More Money, Same Problems for Oregon Schools

By William Newell

Oregon’s 2013 legislative session ended with the passage of the largest education budget the state of Oregon has ever seen. At nearly $6.75 billion, the budget has been hailed both as a renewed effort to prioritize education and as a weak attempt to reinvest in a lagging school system. The purported decade of underinvestment looks confirmed by the fact that Oregon’s school system was given a “C” by Education Week and a “D-” by Students First, two respected education research institutions. But is it true Oregon’s government has spent too little and thus neglected its duty to provide a quality education system? The answer might surprise you.

Instead of investing too little, Oregon schools have failed to invest their scarce resources in the right places, namely students and teachers. A major part of the problem lies in the hiring of an ever-increasing number of administrators and non-teaching support staff who are soaking up highly valuable but limited funding. A report released by the Friedman Foundation for Educational Choice shows that Oregon had a 47.3 percent increase in the number of administrators and non-teaching support staff from 1992 to 2009. This astounding growth more than triples that of students and teachers, which only grew by 15.4 percent and 12.7 percent respectively. Oregon schools now employ more administrators and non-teaching support staff than they do teachers.

At the same time, student achievement has stagnated with small increases and even decreases in national reading and mathematics scores. Looking at statistics from the National Assessment of Educational Progress, Oregon fourth-grade students have improved their scores in mathematics by 14 points but have fallen below the national average score at the same time. Eighth graders, once well above the national average in math, have regressed back down to the national average. In reading, fourth graders are below the national average and have only seen a two-point score increase. For eighth graders, their reading scores have fallen by two points and have also regressed to the national average. All in all, Oregon students have not reaped the benefits of additional administrators and support staff.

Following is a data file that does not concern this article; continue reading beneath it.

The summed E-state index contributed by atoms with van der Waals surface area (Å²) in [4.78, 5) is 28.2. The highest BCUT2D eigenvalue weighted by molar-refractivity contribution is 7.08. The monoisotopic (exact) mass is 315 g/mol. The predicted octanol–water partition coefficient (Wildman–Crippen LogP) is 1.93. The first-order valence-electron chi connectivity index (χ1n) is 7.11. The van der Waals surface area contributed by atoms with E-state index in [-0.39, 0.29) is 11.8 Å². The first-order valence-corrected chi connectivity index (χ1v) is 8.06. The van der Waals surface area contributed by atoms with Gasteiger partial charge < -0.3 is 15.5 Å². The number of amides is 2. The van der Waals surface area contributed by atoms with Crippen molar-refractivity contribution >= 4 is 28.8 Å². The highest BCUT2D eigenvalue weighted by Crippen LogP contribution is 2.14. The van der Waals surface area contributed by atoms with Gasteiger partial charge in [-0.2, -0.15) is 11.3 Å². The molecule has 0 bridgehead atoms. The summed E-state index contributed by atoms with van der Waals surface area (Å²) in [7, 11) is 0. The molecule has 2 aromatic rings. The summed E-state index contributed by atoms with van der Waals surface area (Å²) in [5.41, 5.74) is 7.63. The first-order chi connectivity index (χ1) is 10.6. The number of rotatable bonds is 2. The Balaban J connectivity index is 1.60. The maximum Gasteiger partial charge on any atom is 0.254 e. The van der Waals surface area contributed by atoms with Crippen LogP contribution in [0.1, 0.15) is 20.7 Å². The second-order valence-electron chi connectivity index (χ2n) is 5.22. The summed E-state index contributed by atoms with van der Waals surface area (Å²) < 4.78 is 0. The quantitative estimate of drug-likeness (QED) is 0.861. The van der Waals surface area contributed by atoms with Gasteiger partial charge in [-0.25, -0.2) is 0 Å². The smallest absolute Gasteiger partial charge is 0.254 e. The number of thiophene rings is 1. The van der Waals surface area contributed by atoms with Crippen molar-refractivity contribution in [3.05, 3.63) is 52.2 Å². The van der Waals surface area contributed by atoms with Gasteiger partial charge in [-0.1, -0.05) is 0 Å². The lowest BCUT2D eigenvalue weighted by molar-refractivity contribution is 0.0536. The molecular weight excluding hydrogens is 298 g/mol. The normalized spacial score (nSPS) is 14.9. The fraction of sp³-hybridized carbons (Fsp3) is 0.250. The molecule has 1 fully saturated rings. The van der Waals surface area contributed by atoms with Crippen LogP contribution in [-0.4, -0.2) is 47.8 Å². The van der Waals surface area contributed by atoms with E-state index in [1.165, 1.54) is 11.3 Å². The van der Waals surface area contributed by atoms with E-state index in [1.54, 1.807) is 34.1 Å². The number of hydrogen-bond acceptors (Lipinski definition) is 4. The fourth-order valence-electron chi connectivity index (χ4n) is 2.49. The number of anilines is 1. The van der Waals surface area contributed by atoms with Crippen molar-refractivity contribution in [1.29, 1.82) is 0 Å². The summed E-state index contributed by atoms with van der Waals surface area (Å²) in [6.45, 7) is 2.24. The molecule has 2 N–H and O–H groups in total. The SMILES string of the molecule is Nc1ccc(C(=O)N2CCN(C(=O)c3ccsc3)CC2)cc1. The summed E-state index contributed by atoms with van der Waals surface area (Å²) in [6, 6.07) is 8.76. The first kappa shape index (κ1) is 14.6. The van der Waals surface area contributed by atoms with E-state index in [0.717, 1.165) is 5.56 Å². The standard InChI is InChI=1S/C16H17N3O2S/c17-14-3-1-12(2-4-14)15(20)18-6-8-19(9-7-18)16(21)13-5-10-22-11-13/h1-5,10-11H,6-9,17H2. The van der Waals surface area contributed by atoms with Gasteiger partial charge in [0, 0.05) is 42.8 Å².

If the growth of administrators and support staff had risen in line with that of students, Oregon could have saved $302,612,947 per year according to the same Friedman Foundation report. These savings could have meant reducing taxes or employing new teachers and keeping young teachers from being fired due to district cuts. A little math shows that if Oregon spent that $300 million on employing teachers compensated at $80,000 (salary plus benefits), the state could have employed almost 3,782 more teachers than it does now.* Instead, Oregon maintains the third largest class sizes in the entire U.S., according to the National Education Association, with a 20.2 student-to-teacher ratio. Instead of creating a larger, more inefficient education bureaucracy with its new money, Oregon schools should refocus on those who matter most: students and their teachers.

*Teacher compensation was calculated by taking the average Oregon K-12 teacher salary of $57,000 plus 40% for benefits.

William Newell is a research associate at Cascade Policy Institute, Oregon’s free market public policy research organization. He is a graduate of Willamette University.